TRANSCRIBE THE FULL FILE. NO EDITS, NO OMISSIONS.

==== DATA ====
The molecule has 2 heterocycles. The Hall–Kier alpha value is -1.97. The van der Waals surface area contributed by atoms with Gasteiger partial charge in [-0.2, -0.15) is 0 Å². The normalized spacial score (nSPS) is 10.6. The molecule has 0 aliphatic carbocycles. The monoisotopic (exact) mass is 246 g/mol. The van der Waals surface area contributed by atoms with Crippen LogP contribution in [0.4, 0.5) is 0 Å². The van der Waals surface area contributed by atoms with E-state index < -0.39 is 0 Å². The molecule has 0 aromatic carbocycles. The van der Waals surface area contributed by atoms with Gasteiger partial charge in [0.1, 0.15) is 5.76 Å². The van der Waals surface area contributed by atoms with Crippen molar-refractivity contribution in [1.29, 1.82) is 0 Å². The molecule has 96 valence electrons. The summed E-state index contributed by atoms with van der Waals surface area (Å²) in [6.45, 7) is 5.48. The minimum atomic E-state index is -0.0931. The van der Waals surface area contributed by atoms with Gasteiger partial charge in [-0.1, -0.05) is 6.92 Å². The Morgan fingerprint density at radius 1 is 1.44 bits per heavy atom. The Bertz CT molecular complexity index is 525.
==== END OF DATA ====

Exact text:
The molecule has 2 heterocycles. The Hall–Kier alpha value is -1.97. The van der Waals surface area contributed by atoms with Gasteiger partial charge in [-0.2, -0.15) is 0 Å². The normalized spacial score (nSPS) is 10.6. The molecule has 0 aliphatic carbocycles. The monoisotopic (exact) mass is 246 g/mol. The van der Waals surface area contributed by atoms with Crippen LogP contribution in [0.4, 0.5) is 0 Å². The van der Waals surface area contributed by atoms with E-state index < -0.39 is 0 Å². The molecule has 0 aromatic carbocycles. The van der Waals surface area contributed by atoms with Gasteiger partial charge in [0.1, 0.15) is 5.76 Å². The van der Waals surface area contributed by atoms with Crippen molar-refractivity contribution in [1.29, 1.82) is 0 Å². The molecule has 96 valence electrons. The summed E-state index contributed by atoms with van der Waals surface area (Å²) in [6.45, 7) is 5.48. The minimum atomic E-state index is -0.0931. The van der Waals surface area contributed by atoms with Gasteiger partial charge in [-0.1, -0.05) is 6.92 Å². The Morgan fingerprint density at radius 1 is 1.44 bits per heavy atom. The Bertz CT molecular complexity index is 525.